DKIM Working Group M. Thomas Internet-Draft Cisco Systems Intended status: Informational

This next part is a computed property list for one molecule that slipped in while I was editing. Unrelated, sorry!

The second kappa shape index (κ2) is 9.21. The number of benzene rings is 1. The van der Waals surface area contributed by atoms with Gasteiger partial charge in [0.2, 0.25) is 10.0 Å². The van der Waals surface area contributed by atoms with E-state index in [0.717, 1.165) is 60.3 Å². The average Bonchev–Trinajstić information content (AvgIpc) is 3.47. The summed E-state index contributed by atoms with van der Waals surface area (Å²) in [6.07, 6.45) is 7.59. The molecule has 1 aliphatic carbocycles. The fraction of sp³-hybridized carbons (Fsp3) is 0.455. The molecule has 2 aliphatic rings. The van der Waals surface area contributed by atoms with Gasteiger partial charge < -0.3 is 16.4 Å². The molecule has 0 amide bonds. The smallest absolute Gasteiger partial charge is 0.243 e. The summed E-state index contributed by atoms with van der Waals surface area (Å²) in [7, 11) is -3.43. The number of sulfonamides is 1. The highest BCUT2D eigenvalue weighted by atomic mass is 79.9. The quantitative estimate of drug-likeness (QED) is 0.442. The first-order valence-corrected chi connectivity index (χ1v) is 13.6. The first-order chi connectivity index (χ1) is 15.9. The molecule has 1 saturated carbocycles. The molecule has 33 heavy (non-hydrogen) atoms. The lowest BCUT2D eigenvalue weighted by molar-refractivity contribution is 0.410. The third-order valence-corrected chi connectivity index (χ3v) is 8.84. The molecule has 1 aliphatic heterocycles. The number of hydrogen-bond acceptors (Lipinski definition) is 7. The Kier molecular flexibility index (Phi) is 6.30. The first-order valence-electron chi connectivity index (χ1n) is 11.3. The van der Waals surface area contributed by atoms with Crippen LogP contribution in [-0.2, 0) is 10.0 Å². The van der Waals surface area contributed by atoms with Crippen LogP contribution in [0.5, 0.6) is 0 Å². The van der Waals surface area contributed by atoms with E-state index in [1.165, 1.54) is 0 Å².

August 10,September 15, 2006 Expires: February 11,March 19, 2007 Requirements for a DKIM Signing Practices Protocol draft-ietf-dkim-ssp-requirements-00draft-ietf-dkim-ssp-requirements-01 Status of this Memo By submitting this Internet-Draft, each author represents that any applicable patent or other IPR claims of which he or she is aware have been or will be disclosed, and any of which he or she becomes aware will be disclosed, in accordance with Section 6 of BCP 79. Internet-Drafts are working documents of the Internet Engineering Task Force (IETF), its areas, and its working groups. Note that other groups may also distribute working documents as Internet- Drafts. Internet-Drafts are draft documents valid for a maximum of six months and may be updated, replaced, or obsoleted by other documents at any time. It is inappropriate to use Internet-Drafts as reference material or to cite them other than as "work in progress." The list of current Internet-Drafts can be accessed at http://www.ietf.org/ietf/1id-abstracts.txt. The list of Internet-Draft Shadow Directories can be accessed at http://www.ietf.org/shadow.html. This Internet-Draft will expire on February 11,March 19, 2007. Copyright Notice Copyright (C) The Internet Society (2006). Abstract DomainKeys Identified Mail [DKIM] [I-D.ietf-dkim-base] provides a cryptographic mechanism for domains to assert responsibility for the messages they sign. A related mechanism would allow an administrator otto publish various statements about their email accountability practices. This draft defines the requirement for this additional mechanism. Requirements Language The key words "MUST", "MUST NOT", "REQUIRED", "SHALL", "SHALL NOT", "SHOULD", "SHOULD NOT", "RECOMMENDED", "MAY", and "OPTIONAL" in this document are to be interpreted as described in RFC 2119 [RFC2119]. Table of Contents 1. Preface . . . . . . . . . . . . . . . . . . . . . . . . . . . 34 2. Definitions . . . . . . . . . . . . . . . . . . . . . . . . . 45 3. Introduction . . . . . . . . . . . . . . . . . . . . . . . . . 56 4. Use Scenarios . . . . . . . . . . . . . . . . . . . . . . . . 67 4.1. Scenario 1: Bigbank.example.com . . . . . . . . . . . . . 67 4.2. Scenario 2: DKIM Signing Complete State . . . . . . . . . . . . 78 4.3. Scenario 3: Outsourced First Party Signing . . . . . . . . 78 4.4. Scenario 4: Resent Original Mail . . . . . . . . . . . . . 9 4.5. Scenario 5: Incremental Deployment of Signing . . . . . . 9 5. Requirements . . . . . . . . . . . . . . . . . . . . . . . . . 911 5.1. Discovery Requirements . . . . . . . . . . . . . . . . . . 911 5.2. Transport requirements . . . . . . . . . . . . . . . . . . 911 5.3. Practice and Expectation Requirements . . . . . . . . . . 1012 5.3.1. Negative Commentary . . . . . . . . . . . . . . . . . 12 5.4. Extensibility and Forward Compatibilty Requirements . . . 1115 6. Security Requirements . . . . . . . . . . . . . . . . . . . . 1216 7. IANA Considerations . . . . . . . . . . . . . . . . . . . . . 1317 8. Security Considerations . . . . . . . . . . . . . . . . . . . 1418 9. Acknowledgements . . . . . . . . . . . . . . . . . . . . . . . 1519 10. References . . . . . . . . . . . . . . . . . . . . . . . . . . 1620 10.1. Normative References . . . . . . . . . . . . . . . . . . . 1620 10.2. Informative References . . . . . . . . . . . . . . . . . . 1620 Author's Address . . . . . . . . . . . . . . . . . . . . . . . . . 1721 Intellectual Property and Copyright Statements . . . . . . . . . . 1822 1. Preface The purpose of this draft is get out into the open a range of issues related to the perceived need for a signing practices information service primarily focused on DKIM. This document is intended to document well-agreed upon problems and requirements, in addition to less well-agreed upon requirements in an attempt to capture the issue as well as generalize the requirement as much as possible. These latter requirements will be noted as "[PROVISIONAL]" to indicate that there is not yet solid consensus, or that the problem is not well understood. A winnowing process is envisioned where the more difficult and/or speculative problems/requirement will be eliminated unless concrete problems with proven constituencies can be demonstrated, along with reasonable plausibility that they do not contradict more well agreed upon requirements. 2. Definitions o Domain Holder: the entity that ultimately controls the contents of the DNS subtree starting at the domain, either directly or by delegation via NS records it controls. o First Party Address: For DKIM, a first party address is defined to be the RFC2822.From[RFC2822].From address in the message header; a first party address is also known as aan Author address o First Party Signature: For DKIM,a first party signature is a valid signature where the domain tag (d=)(d= or the more specific identity i= tag) matches (as defined in [DKIM])the first party addressaddress. "Matches" in this context is defined in [I-D.ietf-dkim-base] o Third Party Signature: For DKIM,a third party signature is a valid signature that does not qualify as a First Party Signature. Note that a DKIM third party signature does is not required to correspond to a third party address such as Sender or Listid, etc. o DKIM Signer Complete: the state where the domain holder believes that all legitimate mail purportedly from the domain was sent with a valid DKIM signature. o The Protocol: in this document, The Protocol is used as placeholder for a protocol that will meet the requirements set in this draft. 3. Introduction The DomainKeys Identified Mail working group is chartered to create a base signing mechanism for email. This work is contained in draft-ietf-dkim-base-04.txt.[I-D.ietf-dkim-base]. In addition there are two other documents draft-ietf-dkim-overview-00.txt[I-D.ietf-dkim-overview] and draft-ietf-dkim-threats-03.txt[I-D.ietf-dkim-threats] which give an overview and a threat analysis of the chartered work. This draft reflects the requirements for the last part of the chartered work to define a protocol to publish DKIM signing practices. While the base signing document defines a mechanism for signing and verifying DKIM signatures, there has been a great deal of interest in a signing practices protocol. The most pressing case seems to be the bid down attack inherent with almost all systems that allow optional authentication: how does a receiver know whether or not it should expect a message to contain authentication information? For email this is an especially difficult problem since generallythere is generally no a priori knowledge of other domains so the safe assumption is the lowest common denominator which is no authentication at all. Thusa sending domain's practices. If a protocol needs tocould be developed which can allowfor a domain to publish its DKIM signing practices, a message verifier to determine the DKIM posture of the domain for messagescould take that into account when it receives which arrive withouta valid DKIM signature.unsigned piece of email. This draft is organized into two main sections: a Usage Scenario section which attempts to describe some common usage scenarios that DKIM is likely to be deployed in and the problems that are not solved by DKIM alone. The second is the Requirements that arise because of those usage scenarios, in addition to more basic protocol requirements. 4. Use Scenarios The email world is a diverse world with many deployment scenarios. This section tries to outline some usage scenarios that it is expected that DKIM signing/verifying will take place in, and how a new protocol might be helpful to clarify the relevance of DKIM signed mail. 4.1. Scenario 1: Bigbank.example.com There seems to be a class of mail -- mostly transactional mail from high value domains -- that are the target of phishing attacks. In particular, the phishing scams forge the RFC2822.From[RFC2822].From address in addition to spoofing much of the content to trick unsuspecting users into revealing sensitive information. Domain holders sending this kind of mail would like the ability to guaranteegive better guarantees that theirmail sent in their name is always from them.with the consent of the domain holder. The first step is, of course, to use DKIM-base to sign all of theirthe outgoing mail so that a receiver can make a positivedetermination that the mail is from the domain holder in question. The problem with this scenario is that a receiver in the general case doesn't know what the practices are for a given domain, or what their expectations are for unsigned mail. An information service which allowed a receiver to query for those practices and expectations could be useful to close the gap where an attacker merely sends unsigned mail to exploit a bid down attack. It is assumed that receivers would use this information to treat such questionable mail with prejudice. Note that for the foreseeable future, DKIM signature breakage for unrestricted use patterns (ie with users and especially where users are members of mailing lists) will likely suffer occassionaloccasional damage in transit. While probably not a large percentage of total traffic, the kind (quality) of breakage may be significant for certain usage patterns. As such, this scenario defines a more limited situation where the risk of a legitimate piece of mail being mislabeled as unsigned outweights the risk of illegitimate mail being delivered in the eyes of the sender. 1. Mail with a [RFC2822].From A purportedly sends to B with a missing or broken DKIM signature from A 2. B would like to know whether that is an acceptable state of affairs. 4.2. Scenario 2: DKIM Signing Complete State After auditing their outgoing mail and deploying DKIM signing for all of their legitimate outgoing mail, a domain could be said to be DKIM signing complete. That is, the domain has to the best of its ability insured that all mail legitimately purporting to have come from that domain contained a valid DKIM signature. Given the likelihood of signature damage in the current mail infrastructure as noted above, a domain can fit the DKIM signing complete scenario without wanting to take the risks associated with the more narrow scope of use in the previous scenario. A receiver, on the other hand, may be able to take advantage of the knowledge the domain's practice of signing all mail in order to use it to bias filters against the unexpected arrival of a piece of unsigned or damaged in transit mail. 4.3. Scenario 3: Outsourced First Party Signing Many domains do not run their own mail infrastructure, or may outsource parts of it to third parties. It is desirable for a domain holder to have the ability delegate to be able to enumerate a list of domains that should be treated as equivalentother entities the ability to sign for the domain holder with either a first party signature fromor the domain holder itself.equivalent. One obvious use scenario is a domain holder for a small domain that needs to have the ability for their outgoing ISP to sign all of their mail on behalf of the domain holder. Other use scenarios include outsourced bulk mail for marketing campaigns, as well as outsourcing various business functions such as insurance benefits, etc. That said, DKIM uses DNS to store selectors. Thus there is always the ability for a domain holder to delegate all or parts of the _domainkey subdomain to a third party of the domain holder's choosing. That is, the domain holder can alwaysmay be able to set a NS record for _domainkey.example.com to, say, an email provider who manages that namespace. There is also the ability for the domain holder to partition its namespace into subdomains to further constrain how third parties. For example, a domain holder could delegate only _domainkey.benefits.example.com to a third party to furtherconstrain the third party to only be able to sign messages on behalf ofproduce valid signatures in the benefitsbenefits.example.com subdomain. There have been concerns expressed about how well this would scale when the third party is, say, a large ISP that signs for thousands of domains. There has been concern about how well this would work for multiple delegations. Another concern is that not all DNS providers give the ability to specify delegations. Lastly, using NS delegations requires that the signer actively cooperate with the domain for whom it is signing. That is, it requires that the signer actively manage the _domainkey delegation for the domain holder. A domain holder would not, for example, be able to make a statement that ISP.com signing on its behalf was acceptable without ISP.com's cooperation. This by extension also applies to other third parties that a domain might like to effectively "whitelist" such as mailing lists that re-sign mail that the domain holder holds in esteem. 5. Requirements This section defines4.4. Scenario 4: Resent Original Mail Resent mail is a common occurrence in many scenarios in the requirements for The Protocol. Asemail world of today. For example, Alice sends a DKIM signed message with most requirements drafts, these requirements define the MINIMUM requirements thata candidate protocol must provide. It should also be noted that The Protocol must fulfill allpublished practice of the requirements. [Informative Note: it's not clearsigning all messages sent from Alice's domain to Bob's mailing list in another domain. Bob, being a good net citizen, wants to be able to take his part of the author that allresponsibility of the provisional requirements can fulfillmessage in question, so he DKIM signs the harder requirements. Ifmessage. Note that this scenario is determinedcompletely orthogonal to be true, the provisional requirement should either be dropped or the harder requirements revised] 5.1. Discovery Requirements 1. Discovery mechanism MUST be rooted in DNS. 2. Discovery mechanism MUST convergewhether Alice's signature survived Bob's mailing list: Bob merely wants to assert his part in a deterministic numberthe chain of exchanges. [Informative Note: this,accountability for all intents and purposes is a prohibition on anything that might produce loops; also though "deterministic" doesn't specify how many exchanges,the expectation is "few".] 3. Discovery mechanism MUST NOT overload semantics of existing DNS resource records where name space collisions are possible. 5.2. Transport requirements 1. Widespread deploymentbenefit of the transport layerultimate receivers. It would be highly desirable, especially if riding on top ofuseful for this practice to be encouraged as it gives a true transport layer (eg, TCP, UDP). 2. A low-cost query/response in termsmore accurate view of latency timewho handled the message, and the numbertrustworthiness of packets involved is highly desirable. 3. Ifthe infrastructure doesn't provide caching (ala DNS),handlers. It also has the records retrieved will need time-to-live values to allow querying verifiersside benefit that remailers that are not friendly to maintain their own caches. Existing caching infrastructure is, however, highly desirable. 4. Multiple, geographically and topologically diverse servers mustDKIM first party signatures (ie, break them) can still be supported for high availability 5.3. Practice and Expectation Requirements In this section, a Practice is defined as a true statement according to the domain holder of its intended externally viewable behavior. An Expectation combines with a Practice to convey whatpotentially assessed by the domain holder considersreceiver based on the likely outcomereceiver's opinion of the survivabilitysigning domains that actually survived. 4.5. Scenario 5: Incremental Deployment of the Practice atSigning As a receiver. For example,practical matter, it may be difficult for a Practicedomain to roll out DKIM signing such that X is true when it leavesthey can publish the domain, andDKIM Signing Complete practice for its given the complexities of the user population, outsourced vendors sending on its behalf, etc. This leaves open an Expectationexploit that it will|will-not|may| may-not remain true for some/all receivers. 1. The Protocol MUSThigh-value mail must be ableclassified to make Practices and Expectation assertions about the RFC2822.From address inthe contextleast common denominator of DKIM. The Protocol will not make assertions about other addresses for DKIM at this time. 2. The Protocol MUSTthe published practices. It would be abledesirable to publishallow a Practice that thedomain doesn't send mail. 3. The Protocol MUST be ableholder to publish a Practicelist of exceptions which would have a stronger practices statement. In this situation, bigbank.example.com might be ready to say that email@example.com is always signed, but the domain's signing behaviorrest of the domain, say, is not. Another situation is "DKIM Signing Complete" 4. The Protocol MUST be able to publish an Expectationthat a verifiable First Party DKIM Signature should be expected on receiptthe practices of some address local parts in a message. [Informative Note:given domain are not the DKIM Signingsame as practices of other local parts. Using the same example of firstname.lastname@example.org being a transactional kind of email which would like to publish very strong practices, mixed in with the rest of the user population local parts which may go through mailing lists, etc, for which a less strong statement is appropriate. It should be said that DKIM, through the use of subdomains, can already support this kind of differentiation. That is, in order to publish a strong practice, one only has to segregate those cases into different subdomains. For example: *@accounts.bigbank.example.com would publish a strong practice while *@bigbank.example.com could publish a more permissive practice. 5. Requirements This section defines the requirements for The Protocol. As with most requirements drafts, these requirements define the MINIMUM requirements that a candidate protocol must provide. It should also be noted that The Protocol must fulfill all of the requirements. [Informative Note: it's not clear to the author that all of the provisional requirements can fulfill the harder requirements. If this is determined to be true, the provisional requirement should either be dropped or the harder requirements revised] 5.1. Discovery Requirements 1. Discovery mechanism MUST be rooted in DNS. 2. Discovery mechanism MUST converge in a deterministic number of exchanges. [Informative Note: this, for all intents and purposes is a prohibition on anything that might produce loops; also though "deterministic" doesn't specify how many exchanges, the expectation is "few".] 3. Discovery mechanism MUST NOT overload semantics of existing DNS resource records where name space collisions are plausible. For the purposes of this requirement, neither an underscore prefixed namespace nor a new resource record type are considered plausible. 5.2. Transport requirements 1. Widespread deployment of the transport layer would be highly desirable, especially if riding on top of a true transport layer (eg, TCP, UDP). 2. A low-cost query/response in terms of latency time and the number of packets involved is highly desirable. 3. If the infrastructure doesn't provide caching (ala DNS), the records retrieved will need time-to-live values to allow querying verifiers to maintain their own caches. Existing caching infrastructure is, however, highly desirable. 4. Multiple geographically and topologically diverse servers must be supported for high availability 5.3. Practice and Expectation Requirements In this section, a Practice is defined as a true statement according to the [RFC2822].From domain holder of its intended externally viewable behavior. An Expectation combines with a Practice to convey what the domain holder considers the likely outcome of the survivability of the Practice at a receiver. For example, a Practice that X is true when it leaves the domain, and an Expectation that it will|will-not|may|may-not remain true for some/all receivers. 1. The Protocol MUST be able to make Practices and Expectation assertions about the [RFC2822].From address in the context of DKIM. The Protocol will not make assertions about other addresses for DKIM at this time. 2. The Protocol MUST be able to publish a Practice that the domain doesn't send mail. 3. The Protocol MUST be able to publish a Practice that the domain's signing behavior is "DKIM Signing Complete" 4. The Protocol MUST be able to publish an Expectation that a verifiable First Party DKIM Signature should be expected on receipt of a message. [Informative Note: the DKIM Signing Complete Practice seems to be a pre-requisite for this Expectation] 5. [PROVISIONAL] A domain MUST be ablea pre-requisite for this Expectation] 5. [PROVISIONAL] A domain MUST be able to delegate responsibility for signing its messages to a non-related domain in such a way that it does not require active participation by the non-related domain. That is, the published information MUST have a way to specify the domains that are allowed to sign on its behalf. 5.3.1. Negative Commentary 1. Scaling Concerns for DNS: the addition of third party signers begs the question of how that information is stored in the DNS if that is the repository (which seems pretty likely). The naive approach of just encoding them into one resource record could quite plausiblely exceed the maximum DNS UDP MTU which would be highly undesirable. Other approaches have been suggested, but they seemingly trade off complexity, number of lookups, non-deterministic completion, etc. 2. Alternate mechanism to NS delegation, and threats not well understood: the mechanism for delegating zones within DNS is a very well understood problem which well understood threats. The threats involved with another form of indirection are far less clear, though undoubtably present. There is a great deal of concern that (re)discovering those threats, deciding whether they are valid, whether they need to mitigated, etc, etc are a worthwhile exercise given that this provides minimal functionality over what currently exists with DKIM base. 3. The seems to be a strong consensus for most of requirements, and quite a bit less for this, is there harm if we don't do this now? That is, can it extended later if needed based on much more experience? 4. Concerns about conflation of responsibility and/or reputation: there are concerns of adding to the confusion about who is taking responsibility for what. Is it the d= domain in the DKIM-signature? Is it the domain in the From: address? Is it both? Is it neither? Keeping this simple by using the NS delegation mechanism would not raise these interesting, if not thorny questions. 5. It's not clear that this requirement actually delivers on the less complexity aspect of its billing: one of the attractions of this requirement is that there would be little or no interaction required between the first party and the designated third party signer. Given the security issues with this approach, it is not clear that the interaction required between the first and third parties are any less onerous. 6. Security Threat with DKIM base, a first party signer can always clarify which address it is signing on behalf of by using the i= tag. That is, when there's ambiguity between, say, From: and Sender: the signer has the ability to clarify which address the signature was on behalf of if it so desires. For a third party signature, there is no clarity since the signature by definition has no relationship to the origination addresses. A legitimate flow follows: - An ISP signs for both a.com and mailinglist.com - mailinglist.com sends a piece of mail From: email@example.com, Sender: firstname.lastname@example.org - ISP signs the message with d=ISP.com - The receiver at this point has no idea who ISP.com was signing on behalf of because they are both legitimately signed by ISP.com The attack is essentially identical: it only requires that mailinglist.com spoof the From: address to whatever other customer of ISP.com. That is, mailinglist.com can be any example.com with bad intentions. Worse, is that the ISP will ordinarily have no clue as to delegate responsibility for signingwhether its messages to a non-related domain in such a way thatcustomers are running mailing lists or not, so it doeswould not require active participation by the non-related domain. That is,have the published informationability "legitimate" From: spoofing (ie, a real mailing list) from illegitimate spoofing. 6. [PROVISIONAL] The protocol MUST have a waythe ability to specifyprovide practices and expecations keyed off of the domains that are allowedlocal part of the [RFC2822].From address. As with all provisional requirements, this requirement must not be in conflict with other requirements, including DNS considerations, etc. [INFORMATIVE NOTE: this requirement seems to sign on its behalf. 6.have rather weak support. It's mainly been added so that it can be issue- tracked. /mat] 7. Practices and Expectations MUST be presented as an information service from the sender to be consumed as an added factor to the receiver's local policy. In particularparticular, a Practice or Expectation MUST NOT specifymandate any particulardisposition stance thaton the receiver should follow. 7.receiver. 8. If the Discovery process would be shortened by publication of a "null" practice, the protocol SHOULD provide a mechanism to publish such a practice. [INFORMATIVE NOTE: there seems to be widespread consensus that a "neutral" or "I sign some mail" practice is useless to receivers. However, a null practice may help to cut short the policy lookup mechanism if it's published, and if that the case it seems worthwhile. Also, a null policy may have some forensic utility, such as gaging the number of domains considering/using DKIM for example.] 8.9. There is no requirement that The Protocol is not required topublish a PracticePractices of any/all unreleatedthird parties that MUST NOT sign on the domain holder's behalf. This should be considered out of scope. [INFORMATIVE NOTE: this is essentially saying that the protocol doesn't have to concern itself with being a blacklist repository.] 9.10. The Protocol MUST NOT be required to be invoked if a valid first party signaturessignature is found. 10.11. [PROVISIONAL] A domain holder MUST be able to publish a Practice which enumerates the acceptable cryptographic algorithms for signatures purportedly from that domain. [INFORMATIVE NOTE: this is to counter a bid down attack; some comments indicated that this need only be done if the algorithm was considered suspect by the receiver; I'm not sure that I've captured that nuance correctly] 12. Given the considerations in scenario 4, the protocol MUST NOT provide a mechanism which impugns the mere existence of third party signatures in a message. A corrolary of this requirement is that the protocol MUST NOT in any way tie practices of first party signers with third party signers. [INFORMATIVE NOTE: the main thrust of this requirement is that practices should only be published for that which the publisher has control, and should not restate what is ultimately the local policy of the receiver.] 5.4. Extensibility and Forward Compatibilty Requirements 1. The Protocol MUST NOT extend to any other than DKIM for email at this time. 2. The Protocol MUST be able to add new Practices and Expectations within the existing discovery/transport/practices in a backward compatible fashion. 3. [PROVISIONAL] The Protocol MUST be able to extend for new protocols signed by DKIM 4. [PROVISIONAL] The Protocol MUST be able to extend for protocols other than DKIM 6. Security Requirements 1. Minimize DoS potential: The Protocol for a high-value domain is potentially a high-value DoS target, especially since the unavailability of The Protocol's record could make unsigned messages less suspicious. 2. Amplification Attacks: The Protocol MUST NOT make highly leveraged amplification or make-work attacks possible. In particular any amplification must be order of a constant.O(1). 3. Authenticity: The Protocol MUST have the ability for a domain holder to provide The Protocol's data such that a receiver can determine that it is authentically from the domain holder with a large degree of certainty. The Protocol may provide means which provide less certainty in trade off for ease of deployment. 7. IANA Considerations This document makes no request of IANA. Note to RFC Editor: this section may be removed on publication as an RFC. 8. Security Considerations This draft defines requirements for a new protocol and the security related requirements are defined above. There is an expectation that The Protocol will not always be required to have source authentication of the practices information which is noteworthy. 9. Acknowledgements still free to good home 10. References 10.1. Normative References [I-D.ietf-dkim-base] Allman, E., "DomainKeys Identified Mail (DKIM) Signatures", draft-ietf-dkim-base-04 (work in progress), July 2006. [RFC2119] Bradner, S., "Key words for use in RFCs to Indicate Requirement Levels", BCP 14, RFC 2119, March 1997. [RFC2822] Resnick, P., "Internet Message Format", RFC 2822, April 2001. 10.2. Informative References [I-D.ietf-dkim-overview] Hansen, T., "DomainKeys Identified Mail (DKIM) Service Overview", draft-ietf-dkim-overview-01 (work in progress), June 2006. [I-D.ietf-dkim-threats] Fenton, J., "Analysis of Threats Motivating DomainKeys Identified Mail (DKIM)", draft-ietf-dkim-threats-03 (work in progress), May 2006. Author's Address Michael Thomas Cisco Systems 606 Sanchez St San Francisco, California 94114 USA Phone: +1-408-525-5386 Fax: +1-408-525-5386 Email: email@example.com Full Copyright Statement Copyright (C) The Internet Society (2006). This document is subject to the rights, licenses and restrictions contained in BCP 78, and except as set forth therein, the authors retain all their rights. 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